Address

Unit 41, 159 Arthur Street, Homebush West, Sydney, NSW, Australia, 2140

Tel: (+612) 9787 3352

© 2019 by FiC Technology Pty Ltd

Contact Details

  • LinkedIn - White Circle
  • Facebook - White Circle
  • Twitter - White Circle
  • YouTube - White Circle
  • Instagram - White Circle

INQUIRY DRIVEN CLASSROOMS

"Tell me and I forget, show me and I remember, involve me and I understand."


This well-known quote by B. Franklin is the essence of inquiry-based learning. Students learn more when they are actively involved in the learning process: however, traditional teaching discourages the process of inquiry, as students are required to just listen and repeat the expected answers.


In today’s world, however, memorizing facts and information is not the most important skill. Information is readily available anytime, anywhere, and facts change rapidly. What is needed instead is the ability to understand how to make sense of the mass of data around us. The inquiry-based learning approach allows students to convert data and information they gather themselves into useful knowledge.


Inquiry-based learning is a form of active learning that starts by posing problems, questions, or scenarios. This approach is student-centred and promotes learner autonomy, so the teacher acts more like a moderator or facilitator, providing the appropriate level of support. Inquiry-based learning is used to carry out investigations, projects, and researches, and is related to problem-solving skills. Thanks to this approach, learners become active participants, experience deeper engagement, and develop higher-level thinking.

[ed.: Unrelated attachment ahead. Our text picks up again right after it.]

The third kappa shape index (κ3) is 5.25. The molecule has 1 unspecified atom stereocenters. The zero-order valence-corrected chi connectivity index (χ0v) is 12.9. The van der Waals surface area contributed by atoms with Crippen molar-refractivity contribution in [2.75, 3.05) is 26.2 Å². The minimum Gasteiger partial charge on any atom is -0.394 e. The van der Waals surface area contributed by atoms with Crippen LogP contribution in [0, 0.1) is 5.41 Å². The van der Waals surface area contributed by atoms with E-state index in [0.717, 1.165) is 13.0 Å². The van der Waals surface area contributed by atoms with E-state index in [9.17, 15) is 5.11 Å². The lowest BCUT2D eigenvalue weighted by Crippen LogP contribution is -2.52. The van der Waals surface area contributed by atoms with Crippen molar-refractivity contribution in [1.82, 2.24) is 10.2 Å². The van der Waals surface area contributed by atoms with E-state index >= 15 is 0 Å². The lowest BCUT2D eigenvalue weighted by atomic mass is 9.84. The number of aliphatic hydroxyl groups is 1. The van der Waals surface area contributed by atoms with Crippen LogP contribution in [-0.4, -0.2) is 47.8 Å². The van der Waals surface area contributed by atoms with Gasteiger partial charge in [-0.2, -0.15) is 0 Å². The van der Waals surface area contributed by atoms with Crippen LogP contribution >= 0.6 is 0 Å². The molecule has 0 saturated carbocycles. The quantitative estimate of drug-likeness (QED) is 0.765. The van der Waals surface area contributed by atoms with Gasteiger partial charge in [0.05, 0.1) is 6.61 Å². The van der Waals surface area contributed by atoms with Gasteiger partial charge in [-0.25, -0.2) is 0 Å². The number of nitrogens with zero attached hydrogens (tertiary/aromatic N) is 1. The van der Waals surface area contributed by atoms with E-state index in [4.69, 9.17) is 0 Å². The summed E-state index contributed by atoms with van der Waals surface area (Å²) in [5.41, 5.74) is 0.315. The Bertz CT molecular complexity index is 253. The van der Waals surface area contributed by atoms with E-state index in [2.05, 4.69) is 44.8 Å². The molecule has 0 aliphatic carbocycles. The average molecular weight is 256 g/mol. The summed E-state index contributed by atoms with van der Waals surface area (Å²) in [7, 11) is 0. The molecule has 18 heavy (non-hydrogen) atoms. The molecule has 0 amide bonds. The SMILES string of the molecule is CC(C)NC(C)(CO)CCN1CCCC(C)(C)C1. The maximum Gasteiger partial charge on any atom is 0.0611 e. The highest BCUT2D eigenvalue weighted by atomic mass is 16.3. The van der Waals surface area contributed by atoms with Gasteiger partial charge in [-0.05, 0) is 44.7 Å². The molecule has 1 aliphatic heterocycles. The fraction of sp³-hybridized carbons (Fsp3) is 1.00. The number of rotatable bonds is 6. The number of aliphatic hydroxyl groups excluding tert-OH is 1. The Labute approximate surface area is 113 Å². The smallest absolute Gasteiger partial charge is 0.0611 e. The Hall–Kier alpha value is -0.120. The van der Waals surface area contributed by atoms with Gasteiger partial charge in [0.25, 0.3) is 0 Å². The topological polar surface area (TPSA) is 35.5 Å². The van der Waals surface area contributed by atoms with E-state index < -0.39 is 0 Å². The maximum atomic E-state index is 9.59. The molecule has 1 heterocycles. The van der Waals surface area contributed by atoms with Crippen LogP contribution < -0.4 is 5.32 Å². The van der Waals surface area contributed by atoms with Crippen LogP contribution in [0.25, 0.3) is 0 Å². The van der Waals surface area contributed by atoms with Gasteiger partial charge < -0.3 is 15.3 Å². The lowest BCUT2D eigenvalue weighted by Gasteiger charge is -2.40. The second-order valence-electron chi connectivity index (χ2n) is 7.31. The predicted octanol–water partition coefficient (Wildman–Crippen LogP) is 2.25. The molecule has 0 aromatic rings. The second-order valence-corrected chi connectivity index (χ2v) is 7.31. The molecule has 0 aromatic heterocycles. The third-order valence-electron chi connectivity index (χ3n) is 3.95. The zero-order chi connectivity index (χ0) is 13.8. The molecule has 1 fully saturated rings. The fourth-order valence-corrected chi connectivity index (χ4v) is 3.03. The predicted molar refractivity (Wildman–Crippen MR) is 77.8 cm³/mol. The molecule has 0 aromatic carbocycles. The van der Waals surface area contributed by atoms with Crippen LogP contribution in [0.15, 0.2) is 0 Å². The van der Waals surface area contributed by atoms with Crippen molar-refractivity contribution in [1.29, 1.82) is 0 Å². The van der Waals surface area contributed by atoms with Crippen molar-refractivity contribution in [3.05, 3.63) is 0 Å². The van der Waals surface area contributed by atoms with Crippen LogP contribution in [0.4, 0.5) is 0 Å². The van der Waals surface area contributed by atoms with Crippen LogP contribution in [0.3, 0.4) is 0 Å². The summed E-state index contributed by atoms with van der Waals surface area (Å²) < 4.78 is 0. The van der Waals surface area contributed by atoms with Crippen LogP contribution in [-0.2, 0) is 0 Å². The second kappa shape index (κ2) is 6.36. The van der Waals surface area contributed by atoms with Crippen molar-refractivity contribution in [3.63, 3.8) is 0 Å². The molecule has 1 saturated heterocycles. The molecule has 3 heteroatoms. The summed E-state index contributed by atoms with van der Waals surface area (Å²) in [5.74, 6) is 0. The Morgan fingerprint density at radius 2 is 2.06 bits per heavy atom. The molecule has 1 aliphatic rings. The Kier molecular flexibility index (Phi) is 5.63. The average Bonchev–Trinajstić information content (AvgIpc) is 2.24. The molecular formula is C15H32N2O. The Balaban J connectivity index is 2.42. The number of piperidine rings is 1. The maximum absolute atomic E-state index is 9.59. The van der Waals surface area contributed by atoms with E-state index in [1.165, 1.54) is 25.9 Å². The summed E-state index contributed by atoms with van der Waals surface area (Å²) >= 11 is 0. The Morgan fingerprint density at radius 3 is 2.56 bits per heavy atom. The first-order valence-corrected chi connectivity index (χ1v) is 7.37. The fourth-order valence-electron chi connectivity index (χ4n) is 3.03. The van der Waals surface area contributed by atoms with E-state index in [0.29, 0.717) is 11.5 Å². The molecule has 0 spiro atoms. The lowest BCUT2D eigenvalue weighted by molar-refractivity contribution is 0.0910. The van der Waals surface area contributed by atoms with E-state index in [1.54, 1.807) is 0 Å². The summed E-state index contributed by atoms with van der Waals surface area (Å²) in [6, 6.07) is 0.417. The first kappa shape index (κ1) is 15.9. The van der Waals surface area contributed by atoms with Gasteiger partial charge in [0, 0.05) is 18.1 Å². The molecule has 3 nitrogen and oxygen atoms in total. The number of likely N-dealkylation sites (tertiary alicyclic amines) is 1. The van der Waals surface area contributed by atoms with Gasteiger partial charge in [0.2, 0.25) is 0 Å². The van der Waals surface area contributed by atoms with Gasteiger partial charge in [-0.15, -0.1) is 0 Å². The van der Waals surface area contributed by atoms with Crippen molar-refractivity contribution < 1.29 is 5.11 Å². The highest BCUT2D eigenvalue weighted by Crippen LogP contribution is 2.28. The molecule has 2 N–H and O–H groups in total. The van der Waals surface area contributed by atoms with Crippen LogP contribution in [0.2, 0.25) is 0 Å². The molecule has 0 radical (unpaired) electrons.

Here are five tips for teachers who want to adopt this approach:


1. Let students explore. Have them develop questions they want to answer. Give students very clear instructions on the task you set for them, but let them explore by themselves.


2. Research the topic using time in class. Your role is to help and guide your students, and model methods of researching reliability.


3. Tell your students to focus on three elements: what they already know, what they want to know, and finally what they have learned.


4. Let students be the centre of the learning process. Stop being the expert, let them create their own knowledge. Guide them and help them, but let them experiment. If they take ownership of their learning, this will be more lasting and powerful.


5. Have them present their findings, and reflect on their work - what worked, and what didn’t.

Inquiry-based learning heavily relies on using technology and the Internet.


If you are concerned about student distractibility, see how edQuire can help keep your

students on task: www.edquire.com